Whilst I made a point of telling certain people that we had been involved, I also made a point of not getting involved in gossip and that included making sure that people didn’t come to me telling tales about him. Workplaces are great for Chinese Whispers and it’s best not to listen to or be at the frontline of the stirring pot.
I used to go to various places for lunch with him and initially we kept bumping into each other, so I broke my various routines and found fresh places and made fresh memories.
Don’t engage, don’t explain
These men will find any itty bitty excuse to draw you into engaging with them, often by picking a fight or tugging at your heart strings with a pathetic email. Don’t engage, don’t explain your actions, and certainly don’t respond to emails…unless of course they are genuinely work related. If he calls you because you’ve been ignoring him, ask him if it’s about work and the moment that it deviates, bail out of the call.
Keep him in a real light
From the moment I started seeing him for what he was and was no longer drawn to the drama or chasing a relationship with him, it was a lot easier to deal with him. At first it’s awkward but it is amazing how quickly you adapt.
Create your own life and meaning
Sounds strange but part of the reason why it got easier to get over him at work was because I got on with my life. The more of a life you have, the easier it is to forget him. If you’re spending a lot of time thinking about him, you’re still too invested.
Be careful in social situations
They tend to use this as an opportunity to ‘talk’ as alcohol tends to be involved. The likelihood is that if you engage, you will welcome a whole load of drama into your life. If you guys have to be social, stick to groups, and avoid alone time.
Take some time out
If you’re really struggling try and take a holiday or even a long weekend to get things into perspective.
But what if he’s my boss????
Well unless you start mentioning the words sexual harrassment a lot (and do you really wanna do this?), you’re in a pickle there and it would be advisable to come up with a plan b that doesn’t involve him having power over your career. It sucks, but from the moment that you’re involved with your boss, it’s unlikely that you can revert to just being colleagues. Get out of there or hope and pray you can get a transfer.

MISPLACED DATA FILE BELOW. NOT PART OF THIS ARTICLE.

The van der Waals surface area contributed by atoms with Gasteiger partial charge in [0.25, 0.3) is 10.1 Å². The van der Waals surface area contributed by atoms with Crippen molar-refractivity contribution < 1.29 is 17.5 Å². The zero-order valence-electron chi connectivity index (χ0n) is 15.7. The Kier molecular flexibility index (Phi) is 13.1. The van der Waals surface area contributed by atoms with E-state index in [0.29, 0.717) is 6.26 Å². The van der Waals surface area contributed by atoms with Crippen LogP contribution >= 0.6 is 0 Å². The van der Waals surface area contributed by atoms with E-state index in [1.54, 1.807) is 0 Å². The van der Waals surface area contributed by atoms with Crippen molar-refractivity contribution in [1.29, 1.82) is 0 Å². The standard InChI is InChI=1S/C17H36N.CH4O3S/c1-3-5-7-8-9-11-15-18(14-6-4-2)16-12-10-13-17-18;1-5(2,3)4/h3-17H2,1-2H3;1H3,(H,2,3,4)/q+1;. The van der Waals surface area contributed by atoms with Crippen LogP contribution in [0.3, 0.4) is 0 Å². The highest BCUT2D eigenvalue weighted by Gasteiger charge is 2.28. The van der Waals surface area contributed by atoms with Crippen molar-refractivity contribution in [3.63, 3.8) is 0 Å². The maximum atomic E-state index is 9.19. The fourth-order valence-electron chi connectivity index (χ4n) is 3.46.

But what if he won’t leave me alone?
Then you’ve got serious problems. Explain to him that it’s a place of work and that you’ll report him if he won’t leave you alone. Make a note of days, times, and what happened and use it if you have to. It’s either that or you’re back to leaving the company again.
In reality, you can either let drama in or tune out as much as possible because unless he’s your boss, your workplace environment can act as your protective shield and barrier.
Always act professional at work and don’t let whatever beef you have with him affect your ability to work or how your colleagues perceive you.
Most importantly though, you need to be focused on moving forward. No matter what has happened between you both, take the driving seat and opt out of the drama. Unfortunately because you both work together, it’s a fake it till you feel it situation initially, but if you stick to your guns and don’t engage, you will forget him very soon!
Latest posts by Natalie (see all)
- Podcast Ep.22: Boundaries Aren’t About Ruling Others, Stressing Over Valentine’s Day - February 6, 2016
- Advice Wednesday #2: How Do I Stop Letting My Gossiping Co-Workers Destroy My Inner Peace? - February 3, 2016
- Why We Must Be A Priority & Never An Option - February 1, 2016